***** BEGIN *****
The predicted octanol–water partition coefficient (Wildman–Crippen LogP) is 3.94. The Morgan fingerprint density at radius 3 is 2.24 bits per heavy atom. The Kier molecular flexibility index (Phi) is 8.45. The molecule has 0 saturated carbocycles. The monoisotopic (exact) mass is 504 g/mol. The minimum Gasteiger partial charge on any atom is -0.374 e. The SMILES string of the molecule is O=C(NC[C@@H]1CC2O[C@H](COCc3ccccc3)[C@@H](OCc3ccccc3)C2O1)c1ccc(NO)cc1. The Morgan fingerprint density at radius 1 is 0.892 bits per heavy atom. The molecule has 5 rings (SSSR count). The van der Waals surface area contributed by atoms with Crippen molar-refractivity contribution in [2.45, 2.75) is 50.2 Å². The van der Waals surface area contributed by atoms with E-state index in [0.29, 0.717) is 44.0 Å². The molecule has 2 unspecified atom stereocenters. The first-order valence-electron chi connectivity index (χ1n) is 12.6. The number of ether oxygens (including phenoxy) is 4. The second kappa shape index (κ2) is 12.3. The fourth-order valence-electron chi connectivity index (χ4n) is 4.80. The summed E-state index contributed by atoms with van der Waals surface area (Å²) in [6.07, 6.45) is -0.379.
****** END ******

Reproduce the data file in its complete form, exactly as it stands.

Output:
The predicted octanol–water partition coefficient (Wildman–Crippen LogP) is 3.94. The Morgan fingerprint density at radius 3 is 2.24 bits per heavy atom. The Kier molecular flexibility index (Phi) is 8.45. The molecule has 0 saturated carbocycles. The monoisotopic (exact) mass is 504 g/mol. The minimum Gasteiger partial charge on any atom is -0.374 e. The SMILES string of the molecule is O=C(NC[C@@H]1CC2O[C@H](COCc3ccccc3)[C@@H](OCc3ccccc3)C2O1)c1ccc(NO)cc1. The Morgan fingerprint density at radius 1 is 0.892 bits per heavy atom. The molecule has 5 rings (SSSR count). The van der Waals surface area contributed by atoms with Crippen molar-refractivity contribution in [2.45, 2.75) is 50.2 Å². The van der Waals surface area contributed by atoms with E-state index in [0.29, 0.717) is 44.0 Å². The molecule has 2 unspecified atom stereocenters. The first-order valence-electron chi connectivity index (χ1n) is 12.6. The number of ether oxygens (including phenoxy) is 4. The second kappa shape index (κ2) is 12.3. The fourth-order valence-electron chi connectivity index (χ4n) is 4.80. The summed E-state index contributed by atoms with van der Waals surface area (Å²) in [6.07, 6.45) is -0.379.